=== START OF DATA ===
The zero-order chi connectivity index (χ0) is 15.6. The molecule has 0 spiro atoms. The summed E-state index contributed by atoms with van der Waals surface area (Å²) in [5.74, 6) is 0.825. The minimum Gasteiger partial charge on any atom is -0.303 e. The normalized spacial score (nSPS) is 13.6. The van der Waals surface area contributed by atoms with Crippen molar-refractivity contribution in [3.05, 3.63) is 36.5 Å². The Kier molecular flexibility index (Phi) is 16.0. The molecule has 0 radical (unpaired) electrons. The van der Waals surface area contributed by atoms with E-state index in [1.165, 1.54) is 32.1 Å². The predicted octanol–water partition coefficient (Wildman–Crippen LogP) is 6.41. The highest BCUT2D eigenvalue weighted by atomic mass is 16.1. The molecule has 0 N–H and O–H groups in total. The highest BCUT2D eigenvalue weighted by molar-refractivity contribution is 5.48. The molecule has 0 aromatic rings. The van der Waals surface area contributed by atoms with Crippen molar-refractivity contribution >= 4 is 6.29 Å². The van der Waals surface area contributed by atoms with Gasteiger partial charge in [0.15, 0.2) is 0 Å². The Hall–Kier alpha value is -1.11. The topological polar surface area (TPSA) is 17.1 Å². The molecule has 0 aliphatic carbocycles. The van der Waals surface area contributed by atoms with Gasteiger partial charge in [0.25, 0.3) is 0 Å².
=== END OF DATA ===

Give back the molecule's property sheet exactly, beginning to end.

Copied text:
The zero-order chi connectivity index (χ0) is 15.6. The molecule has 0 spiro atoms. The summed E-state index contributed by atoms with van der Waals surface area (Å²) in [5.74, 6) is 0.825. The minimum Gasteiger partial charge on any atom is -0.303 e. The normalized spacial score (nSPS) is 13.6. The van der Waals surface area contributed by atoms with Crippen molar-refractivity contribution in [3.05, 3.63) is 36.5 Å². The Kier molecular flexibility index (Phi) is 16.0. The molecule has 0 radical (unpaired) electrons. The van der Waals surface area contributed by atoms with E-state index in [1.165, 1.54) is 32.1 Å². The predicted octanol–water partition coefficient (Wildman–Crippen LogP) is 6.41. The highest BCUT2D eigenvalue weighted by atomic mass is 16.1. The molecule has 0 N–H and O–H groups in total. The highest BCUT2D eigenvalue weighted by molar-refractivity contribution is 5.48. The molecule has 0 aromatic rings. The van der Waals surface area contributed by atoms with Crippen molar-refractivity contribution >= 4 is 6.29 Å². The van der Waals surface area contributed by atoms with Gasteiger partial charge in [0.15, 0.2) is 0 Å². The Hall–Kier alpha value is -1.11. The topological polar surface area (TPSA) is 17.1 Å². The molecule has 0 aliphatic carbocycles. The van der Waals surface area contributed by atoms with Gasteiger partial charge in [0.25, 0.3) is 0 Å².